How Much Do Medical Assistants Make?

A medical assistant’s salary varies based on experience, location, and other factors. Get a detailed breakdown of MA pay here.

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Job Description

Medical assistants are vital members of the healthcare team. They work alongside physicians, nurses, and other medical professionals to provide care and support to patients.

Medical assistants have a variety of responsibilities, which may include scheduling appointments, taking medical histories, recording vital signs, administering medications, and performing basic laboratory tests. In some states, they may also be allowed to assist with minor surgical procedures.

Due to the nature of their work, Medical Assistants must have excellent communication and interpersonal skills. They must be able to work well under pressure and maintain a professional demeanor at all times.

Most medical assistants have at least a high school diploma or equivalent, although some employers may prefer candidates who have completed a formal training program. Many community colleges offer certification or associate degree programs in medical assisting.


One of the most important medical assistant duties is keeping the medical practice organized. This can be everything from handling patient scheduling and billing to maintaining records and managing supplies. Maintaining a clean and organized work space is also important, as it can help minimize the spread of infection and illness.


In order to become a medical assistant there are several qualifications that one must possess. Firstly, it is important to have a high school diploma or equivalent; secondly, completion of an accredited medical assisting program is required. These programs can be found at community colleges, technical schools, and some universities. After completing an accredited program, it is necessary to pass a certification exam in order to receive the Certified medical assistant (CMA) credential. Some states also require medical assistants to be licensed; requirements for licensure vary by state. Although not required, many medical assistants choose to become certified in CPR and basic life support.


In May 2019, the median annual wage for medical assistants was $34,800. The lowest 10 percent earned less than $26,200, and the highest 10 percent earned more than $48,700.

Job Outlook

In 2019, medical assistants made a median annual salary of $34,800, according to the U.S. Bureau of Labor Statistics (BLS). The best-paid 10% in the field earned annual wages of $49,380 or more, while the lowest-paid 10% made $24,710 or less.

Most medical assistants worked in physicians’ offices in 2019 and earned average annual wages of $35,560. The next largest employers of medical assistants were hospitals; those who worked in these settings earned an average salary of $34,620 per year.


Medical assistants are paid based on their level of training, experience and geographical location. The median annual salary for medical assistants was $34,800 in May 2016, according to the U.S. Bureau of Labor Statistics. The lowest 10 percent earned less than $25,480, and the highest 10 percent earned more than $48,720.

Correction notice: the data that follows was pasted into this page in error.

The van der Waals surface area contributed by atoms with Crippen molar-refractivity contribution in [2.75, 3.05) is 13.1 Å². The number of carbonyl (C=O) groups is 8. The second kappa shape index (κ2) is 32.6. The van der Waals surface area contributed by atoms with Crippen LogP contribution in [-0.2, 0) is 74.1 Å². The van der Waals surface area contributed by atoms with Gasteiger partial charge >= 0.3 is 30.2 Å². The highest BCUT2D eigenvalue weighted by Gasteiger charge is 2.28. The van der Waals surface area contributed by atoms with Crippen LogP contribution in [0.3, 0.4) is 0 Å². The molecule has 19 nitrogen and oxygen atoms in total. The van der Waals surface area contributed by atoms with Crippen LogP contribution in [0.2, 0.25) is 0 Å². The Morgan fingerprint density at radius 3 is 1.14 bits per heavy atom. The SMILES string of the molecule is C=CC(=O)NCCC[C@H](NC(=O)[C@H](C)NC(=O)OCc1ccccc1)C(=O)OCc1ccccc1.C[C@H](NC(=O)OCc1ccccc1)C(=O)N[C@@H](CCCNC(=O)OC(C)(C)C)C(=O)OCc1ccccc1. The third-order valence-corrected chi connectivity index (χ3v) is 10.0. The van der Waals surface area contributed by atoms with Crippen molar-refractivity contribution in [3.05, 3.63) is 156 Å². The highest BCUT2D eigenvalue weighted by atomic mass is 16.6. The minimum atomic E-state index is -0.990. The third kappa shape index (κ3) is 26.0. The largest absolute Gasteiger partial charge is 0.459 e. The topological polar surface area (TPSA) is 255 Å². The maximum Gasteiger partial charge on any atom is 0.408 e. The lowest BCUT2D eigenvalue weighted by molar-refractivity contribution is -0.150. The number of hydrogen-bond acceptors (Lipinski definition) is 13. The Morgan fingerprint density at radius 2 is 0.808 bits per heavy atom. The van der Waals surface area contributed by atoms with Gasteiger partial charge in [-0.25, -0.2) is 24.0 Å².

In order to become a certified medical assistant you must first pass an accredited certification exam. The level of experience and education that you have will play a role in which credential is best for you. Once you have passed the certification exam, you will need to maintain your credential by completing continuing education. Below are three organizations that offer medical assistant certification.

The American Association of Medical Assistants (AAMA) offers the Certified Medical Assistant (CMA) credential. To be eligible to sit for the CMA exam, candidates must graduate from an accredited medical assisting program and complete a brief medical assisting externship.

The National Healthcareer Association (NHA) offers the Certified Clinical Medical Assistant (CCMA) credential. Candidates must have completed an accredited medical assisting program and externship to sit for the CCMA exam.

The American Medical Technologists (AMT) offers the Registered Medical Assistant (RMA) credential. Candidates must either graduate from an accredited medical assisting program or have at least five years of work experience as a medical assistant to sit for the RMA exam.

Professional Organizations

There are several professional organizations for medical assistants, such as the American Association of Medical Assistants (AAMA), the National Healthcare Association (NHA), and the National Association of Healthcare Professionals (NAHCP). Each organization has its own membership requirements, but all offer continuing education opportunities and resources for medical assistants.


There are many different resources available to help individuals learn about the medical assistant profession and salary expectations. The internet is a great place to start researching this information. The Bureau of Labor Statistics website is a good resource for learning about the medical assistant occupation and salary expectations. The American Association of Medical Assistants website is another excellent resource for individuals interested in this field. There are also many private websites that offer information about medical assisting careers and salaries.

Medical assistants are trained to perform both administrative and clinical tasks in a healthcare setting. Although their job duties vary depending on the size and type of facility where they work, they typically take patient histories, help prepare patients for examinations, collect and process lab specimens, schedule appointments, perform billing and coding functions, and give patients information about medication and diet. With experience, medical assistants may specialize in a particular area of medicine or take on additional responsibilities.

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